Super Rugby AU: A new hope for the Waratahs?

The Queensland Reds beat the NSW Waratahs for the first time in 11 matches on Friday night, winning 32-26.

As a Waratahs fan, I’m surprisingly upbeat.

Considering how things stood at the 30th minute with the scores at 19-10, it could have been worse. Moments earlier, Angus Bell was shown the cheese, being harshly singled out for the failures of the Waratahs’ front row. The Reds then took the penalty rather than hammer home their forward dominance.

From here, the Tahs held on until the break and then had an impressive resurgence in the second half, with greater defensive line speed disrupting the fluidity of the Reds’ attacking game. Despite some late moments of ill discipline giving away simple penalties that lost the game, the young Waratahs were valiant in defeat.

And if we’re being realistic, can we ask much more than that?

In retrospect, 2020 was not the greatest of years to purchase my first ever NSW Waratahs membership. With Allianz Stadium being renovated, the Waratahs took two of their three home games out of Sydney. And then COVID-19 hit.

The Waratahs started the season with little positives. A heavy loss away to the Crusaders was followed by an insipid defeat to the Blues, whose success in Super Rugby Aotearoa perhaps casts that game in a different light. A sole victory against a poor Lions outfit at home was followed by back-to-back thrashings at the hands of the Chiefs and Brumbies.

For those last two games, I felt like I was watching players who were giving up. They knew they were poor and didn’t seem to have the collective will power to address the inherent flaws present in their team.

Waratahs players react after a Super Rugby loss

(Ashley Feder/Getty Images)

The forward pack was lacking in ball-carriers. Jack Dempsey was seriously out of form and while both Rob Simmons and Tom Staniforth are workhorses, they are not players who will reliably crash over the gain line.

Lachie Swinton had an abrasiveness about his play that often gave way to ill discipline, while Michael Hooper did what Michael Hooper does, working tirelessly for a cause that was ultimately futile. One man can’t do it all.

In the backs, things weren’t much better. Will Harrison showed moments of excellence interspersed with poor decision making. Kurtley Beale was horribly out of form, while Jake Gordon and Karmichael Hunt were ineffective at providing Harrison with support and direction. And please, don’t get me started on the lack of a quality outside centre.

However, despite these much publicised weaknesses across almost the entire team, I had and still have hope.

Why, you ask?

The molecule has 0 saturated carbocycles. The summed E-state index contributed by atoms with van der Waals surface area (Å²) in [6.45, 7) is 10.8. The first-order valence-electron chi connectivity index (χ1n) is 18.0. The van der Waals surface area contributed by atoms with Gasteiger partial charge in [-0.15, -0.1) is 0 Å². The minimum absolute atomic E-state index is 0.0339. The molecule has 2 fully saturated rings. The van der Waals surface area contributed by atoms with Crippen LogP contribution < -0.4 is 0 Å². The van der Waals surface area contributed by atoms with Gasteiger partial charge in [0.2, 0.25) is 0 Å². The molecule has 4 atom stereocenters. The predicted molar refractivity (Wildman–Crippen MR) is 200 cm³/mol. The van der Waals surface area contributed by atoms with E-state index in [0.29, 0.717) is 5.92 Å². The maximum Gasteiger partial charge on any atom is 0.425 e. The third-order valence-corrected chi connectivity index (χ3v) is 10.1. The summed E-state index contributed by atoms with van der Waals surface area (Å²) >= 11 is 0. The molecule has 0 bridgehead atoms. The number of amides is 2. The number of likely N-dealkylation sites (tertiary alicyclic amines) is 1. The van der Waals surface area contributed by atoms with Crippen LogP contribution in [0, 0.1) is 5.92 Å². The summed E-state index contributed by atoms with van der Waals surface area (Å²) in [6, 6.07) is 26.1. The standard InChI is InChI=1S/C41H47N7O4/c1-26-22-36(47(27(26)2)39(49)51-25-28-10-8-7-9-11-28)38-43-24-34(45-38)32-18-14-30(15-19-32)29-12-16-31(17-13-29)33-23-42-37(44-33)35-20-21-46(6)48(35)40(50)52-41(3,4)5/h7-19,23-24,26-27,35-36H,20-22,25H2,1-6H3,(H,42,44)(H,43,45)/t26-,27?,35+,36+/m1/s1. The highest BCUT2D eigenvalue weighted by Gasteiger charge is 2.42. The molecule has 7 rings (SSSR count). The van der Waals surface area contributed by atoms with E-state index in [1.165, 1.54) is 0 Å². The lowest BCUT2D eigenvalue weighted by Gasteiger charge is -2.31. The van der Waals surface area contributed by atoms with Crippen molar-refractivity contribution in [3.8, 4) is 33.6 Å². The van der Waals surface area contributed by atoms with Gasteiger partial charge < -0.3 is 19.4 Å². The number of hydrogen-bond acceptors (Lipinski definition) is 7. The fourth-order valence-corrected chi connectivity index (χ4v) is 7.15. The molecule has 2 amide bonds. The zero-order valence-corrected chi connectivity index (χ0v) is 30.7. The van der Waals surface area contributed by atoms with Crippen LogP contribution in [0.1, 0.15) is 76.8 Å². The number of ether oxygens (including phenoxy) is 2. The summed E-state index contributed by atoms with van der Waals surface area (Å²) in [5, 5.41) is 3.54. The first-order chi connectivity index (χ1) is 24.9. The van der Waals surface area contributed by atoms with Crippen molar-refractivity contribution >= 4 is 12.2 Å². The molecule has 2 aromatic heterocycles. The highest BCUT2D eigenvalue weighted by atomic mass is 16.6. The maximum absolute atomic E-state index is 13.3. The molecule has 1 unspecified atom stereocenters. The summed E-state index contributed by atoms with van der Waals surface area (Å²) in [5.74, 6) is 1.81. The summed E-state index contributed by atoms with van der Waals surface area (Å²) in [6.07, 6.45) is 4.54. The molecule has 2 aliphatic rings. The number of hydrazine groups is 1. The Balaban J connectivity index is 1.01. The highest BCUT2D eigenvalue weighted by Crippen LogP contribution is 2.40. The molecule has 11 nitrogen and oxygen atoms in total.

Partly, because the Waratahs can’t get much worse.

Partly, because the Super Rugby AU competition is essentially meaningless.

Mostly, because there is a changing of the guard happening at the Waratahs.

Reds Waratahs

(Photo by Patrick Hamilton/AFP via Getty Images)

Gone is Kurtley Beale into a well earned pay day in France. In his place is Jack Maddocks, rightfully taking the 15 jersey that he is most suited to play. He showed on Friday what he can bring to this role.

Angus Bell has had a breakout season and deserves his starting jersey, despite struggling against one of the most powerful scrummagers in Super Rugby in the form of Taniela Tupou.

Mack Mason has been deemed surplus to requirements, meaning that Will Harrison has the full backing of the coaching unit to learn and mature in his role, despite the inevitable mistakes he’ll make.

The same backing has obviously been given to Mark Nawaqanitawase and James Ramm. While Nawaqanitawase wavers between highlight-reel finishes and defensive head-scratchers, Ramm has shown a strong all-round game so far in his limited appearances and has genuine speed.

Throw in players such as Will Harris and Carlo Tizzano, and you are starting to see a promising squad developing.

What then should we expect from the Waratahs?

Firstly, they have to beat the Western Force in both games. Even better would be to pull off one or two wins against the other Aussie Super Rugby teams.

Finally, they have to restore some pride to the jersey. They must obviously and overtly improve in their commitment and ability to perform to a game plan, working hard to cover for inevitable mistakes that will come. On Friday we saw perfect examples in the form of Swinton’s defensive effort and mongrel, as well as Harrison and Maddocks’ efforts in chasing down Tate McDermott’s break.

Show us long-suffering fans that you care, and we’ll keep the faith.

For there is nothing more tantalising than hope.

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